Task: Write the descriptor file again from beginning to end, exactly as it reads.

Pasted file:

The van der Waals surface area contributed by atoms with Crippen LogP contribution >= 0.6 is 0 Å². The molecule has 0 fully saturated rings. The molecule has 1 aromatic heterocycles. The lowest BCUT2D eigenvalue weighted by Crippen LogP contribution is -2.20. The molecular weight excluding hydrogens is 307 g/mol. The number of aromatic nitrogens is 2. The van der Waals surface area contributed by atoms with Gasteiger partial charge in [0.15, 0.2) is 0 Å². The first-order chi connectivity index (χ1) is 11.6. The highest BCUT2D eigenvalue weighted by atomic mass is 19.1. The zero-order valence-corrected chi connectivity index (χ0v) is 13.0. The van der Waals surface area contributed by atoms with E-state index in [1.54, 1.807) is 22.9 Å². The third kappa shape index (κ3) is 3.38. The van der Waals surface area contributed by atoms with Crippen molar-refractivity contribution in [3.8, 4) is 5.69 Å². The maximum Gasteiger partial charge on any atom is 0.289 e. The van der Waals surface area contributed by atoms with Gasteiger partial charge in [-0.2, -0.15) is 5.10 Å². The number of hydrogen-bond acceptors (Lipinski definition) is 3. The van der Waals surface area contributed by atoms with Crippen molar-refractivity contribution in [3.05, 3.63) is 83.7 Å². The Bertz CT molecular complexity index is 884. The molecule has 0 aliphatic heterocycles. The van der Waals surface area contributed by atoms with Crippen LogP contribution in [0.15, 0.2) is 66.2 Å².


The van der Waals surface area contributed by atoms with Crippen LogP contribution >= 0.6 is 0 Å². The molecule has 0 fully saturated rings. The molecule has 1 aromatic heterocycles. The lowest BCUT2D eigenvalue weighted by Crippen LogP contribution is -2.20. The molecular weight excluding hydrogens is 307 g/mol. The number of aromatic nitrogens is 2. The van der Waals surface area contributed by atoms with Gasteiger partial charge in [0.15, 0.2) is 0 Å². The first-order chi connectivity index (χ1) is 11.6. The highest BCUT2D eigenvalue weighted by atomic mass is 19.1. The zero-order valence-corrected chi connectivity index (χ0v) is 13.0. The van der Waals surface area contributed by atoms with E-state index in [1.54, 1.807) is 22.9 Å². The third kappa shape index (κ3) is 3.38. The van der Waals surface area contributed by atoms with Crippen molar-refractivity contribution in [3.8, 4) is 5.69 Å². The maximum Gasteiger partial charge on any atom is 0.289 e. The van der Waals surface area contributed by atoms with Gasteiger partial charge in [-0.2, -0.15) is 5.10 Å². The number of hydrogen-bond acceptors (Lipinski definition) is 3. The van der Waals surface area contributed by atoms with Crippen molar-refractivity contribution in [3.05, 3.63) is 83.7 Å². The Bertz CT molecular complexity index is 884. The molecule has 0 aliphatic heterocycles. The van der Waals surface area contributed by atoms with Crippen LogP contribution in [0.15, 0.2) is 66.2 Å².